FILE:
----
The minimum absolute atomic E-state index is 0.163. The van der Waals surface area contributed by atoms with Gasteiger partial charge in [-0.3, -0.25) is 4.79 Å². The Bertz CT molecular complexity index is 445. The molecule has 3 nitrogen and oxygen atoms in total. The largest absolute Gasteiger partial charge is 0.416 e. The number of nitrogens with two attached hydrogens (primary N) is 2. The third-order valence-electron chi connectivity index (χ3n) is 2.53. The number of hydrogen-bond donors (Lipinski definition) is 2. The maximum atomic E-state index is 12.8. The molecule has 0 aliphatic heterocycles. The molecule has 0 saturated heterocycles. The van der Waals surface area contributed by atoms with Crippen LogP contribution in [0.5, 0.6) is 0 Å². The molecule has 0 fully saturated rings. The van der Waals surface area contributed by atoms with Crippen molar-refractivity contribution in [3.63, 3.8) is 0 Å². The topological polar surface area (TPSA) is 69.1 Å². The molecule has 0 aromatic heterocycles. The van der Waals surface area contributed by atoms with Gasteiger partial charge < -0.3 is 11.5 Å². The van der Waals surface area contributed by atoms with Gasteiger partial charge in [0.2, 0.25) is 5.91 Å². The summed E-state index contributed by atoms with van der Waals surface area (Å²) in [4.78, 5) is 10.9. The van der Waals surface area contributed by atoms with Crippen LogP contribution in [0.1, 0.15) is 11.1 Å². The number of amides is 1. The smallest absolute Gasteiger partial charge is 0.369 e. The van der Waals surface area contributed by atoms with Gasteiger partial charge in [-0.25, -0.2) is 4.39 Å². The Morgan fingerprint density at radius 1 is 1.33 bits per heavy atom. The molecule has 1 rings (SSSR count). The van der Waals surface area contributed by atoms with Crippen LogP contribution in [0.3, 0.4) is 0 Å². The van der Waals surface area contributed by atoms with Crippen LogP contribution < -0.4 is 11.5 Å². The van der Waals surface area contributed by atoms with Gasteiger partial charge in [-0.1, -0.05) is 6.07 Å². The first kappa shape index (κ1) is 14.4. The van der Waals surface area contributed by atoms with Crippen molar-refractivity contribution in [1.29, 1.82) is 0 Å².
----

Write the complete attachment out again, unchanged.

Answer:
The minimum absolute atomic E-state index is 0.163. The van der Waals surface area contributed by atoms with Gasteiger partial charge in [-0.3, -0.25) is 4.79 Å². The Bertz CT molecular complexity index is 445. The molecule has 3 nitrogen and oxygen atoms in total. The largest absolute Gasteiger partial charge is 0.416 e. The number of nitrogens with two attached hydrogens (primary N) is 2. The third-order valence-electron chi connectivity index (χ3n) is 2.53. The number of hydrogen-bond donors (Lipinski definition) is 2. The maximum atomic E-state index is 12.8. The molecule has 0 aliphatic heterocycles. The molecule has 0 saturated heterocycles. The van der Waals surface area contributed by atoms with Crippen LogP contribution in [0.5, 0.6) is 0 Å². The molecule has 0 fully saturated rings. The van der Waals surface area contributed by atoms with Crippen molar-refractivity contribution in [3.63, 3.8) is 0 Å². The topological polar surface area (TPSA) is 69.1 Å². The molecule has 0 aromatic heterocycles. The van der Waals surface area contributed by atoms with Gasteiger partial charge < -0.3 is 11.5 Å². The van der Waals surface area contributed by atoms with Gasteiger partial charge in [0.2, 0.25) is 5.91 Å². The summed E-state index contributed by atoms with van der Waals surface area (Å²) in [4.78, 5) is 10.9. The van der Waals surface area contributed by atoms with Crippen LogP contribution in [0.1, 0.15) is 11.1 Å². The number of amides is 1. The smallest absolute Gasteiger partial charge is 0.369 e. The van der Waals surface area contributed by atoms with Gasteiger partial charge in [-0.25, -0.2) is 4.39 Å². The Morgan fingerprint density at radius 1 is 1.33 bits per heavy atom. The molecule has 1 rings (SSSR count). The van der Waals surface area contributed by atoms with Crippen LogP contribution in [0.3, 0.4) is 0 Å². The van der Waals surface area contributed by atoms with Crippen LogP contribution < -0.4 is 11.5 Å². The van der Waals surface area contributed by atoms with Gasteiger partial charge in [-0.1, -0.05) is 6.07 Å². The first kappa shape index (κ1) is 14.4. The van der Waals surface area contributed by atoms with Crippen molar-refractivity contribution in [1.29, 1.82) is 0 Å².